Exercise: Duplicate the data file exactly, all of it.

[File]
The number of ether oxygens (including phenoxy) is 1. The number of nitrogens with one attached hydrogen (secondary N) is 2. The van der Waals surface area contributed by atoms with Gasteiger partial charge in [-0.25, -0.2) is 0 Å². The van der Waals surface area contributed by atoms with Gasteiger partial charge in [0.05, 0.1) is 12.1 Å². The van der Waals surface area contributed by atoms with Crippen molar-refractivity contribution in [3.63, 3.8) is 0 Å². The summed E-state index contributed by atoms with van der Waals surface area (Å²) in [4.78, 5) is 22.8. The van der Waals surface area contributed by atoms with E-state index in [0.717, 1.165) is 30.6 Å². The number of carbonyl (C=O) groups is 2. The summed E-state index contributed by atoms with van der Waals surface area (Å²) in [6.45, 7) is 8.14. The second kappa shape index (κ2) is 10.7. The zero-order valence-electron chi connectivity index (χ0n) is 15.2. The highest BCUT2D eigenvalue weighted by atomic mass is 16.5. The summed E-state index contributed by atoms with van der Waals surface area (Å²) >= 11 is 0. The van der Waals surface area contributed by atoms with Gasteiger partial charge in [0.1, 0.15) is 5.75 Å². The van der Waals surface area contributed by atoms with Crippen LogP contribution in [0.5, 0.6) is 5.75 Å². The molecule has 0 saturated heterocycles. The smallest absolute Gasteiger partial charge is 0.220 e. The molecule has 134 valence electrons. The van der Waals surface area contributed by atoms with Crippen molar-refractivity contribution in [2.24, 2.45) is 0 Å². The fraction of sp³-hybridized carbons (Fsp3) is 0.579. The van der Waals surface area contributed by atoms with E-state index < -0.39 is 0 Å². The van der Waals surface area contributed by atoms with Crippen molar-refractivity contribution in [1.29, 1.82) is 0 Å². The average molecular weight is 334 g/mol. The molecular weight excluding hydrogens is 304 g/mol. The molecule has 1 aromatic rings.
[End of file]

The number of ether oxygens (including phenoxy) is 1. The number of nitrogens with one attached hydrogen (secondary N) is 2. The van der Waals surface area contributed by atoms with Gasteiger partial charge in [-0.25, -0.2) is 0 Å². The van der Waals surface area contributed by atoms with Gasteiger partial charge in [0.05, 0.1) is 12.1 Å². The van der Waals surface area contributed by atoms with Crippen molar-refractivity contribution in [3.63, 3.8) is 0 Å². The summed E-state index contributed by atoms with van der Waals surface area (Å²) in [4.78, 5) is 22.8. The van der Waals surface area contributed by atoms with E-state index in [0.717, 1.165) is 30.6 Å². The number of carbonyl (C=O) groups is 2. The summed E-state index contributed by atoms with van der Waals surface area (Å²) in [6.45, 7) is 8.14. The second kappa shape index (κ2) is 10.7. The zero-order valence-electron chi connectivity index (χ0n) is 15.2. The highest BCUT2D eigenvalue weighted by atomic mass is 16.5. The summed E-state index contributed by atoms with van der Waals surface area (Å²) >= 11 is 0. The van der Waals surface area contributed by atoms with Gasteiger partial charge in [0.1, 0.15) is 5.75 Å². The van der Waals surface area contributed by atoms with Crippen LogP contribution in [0.5, 0.6) is 5.75 Å². The molecule has 0 saturated heterocycles. The smallest absolute Gasteiger partial charge is 0.220 e. The molecule has 134 valence electrons. The van der Waals surface area contributed by atoms with Crippen molar-refractivity contribution in [2.24, 2.45) is 0 Å². The fraction of sp³-hybridized carbons (Fsp3) is 0.579. The van der Waals surface area contributed by atoms with E-state index < -0.39 is 0 Å². The van der Waals surface area contributed by atoms with Crippen molar-refractivity contribution in [1.29, 1.82) is 0 Å². The average molecular weight is 334 g/mol. The molecular weight excluding hydrogens is 304 g/mol. The molecule has 1 aromatic rings.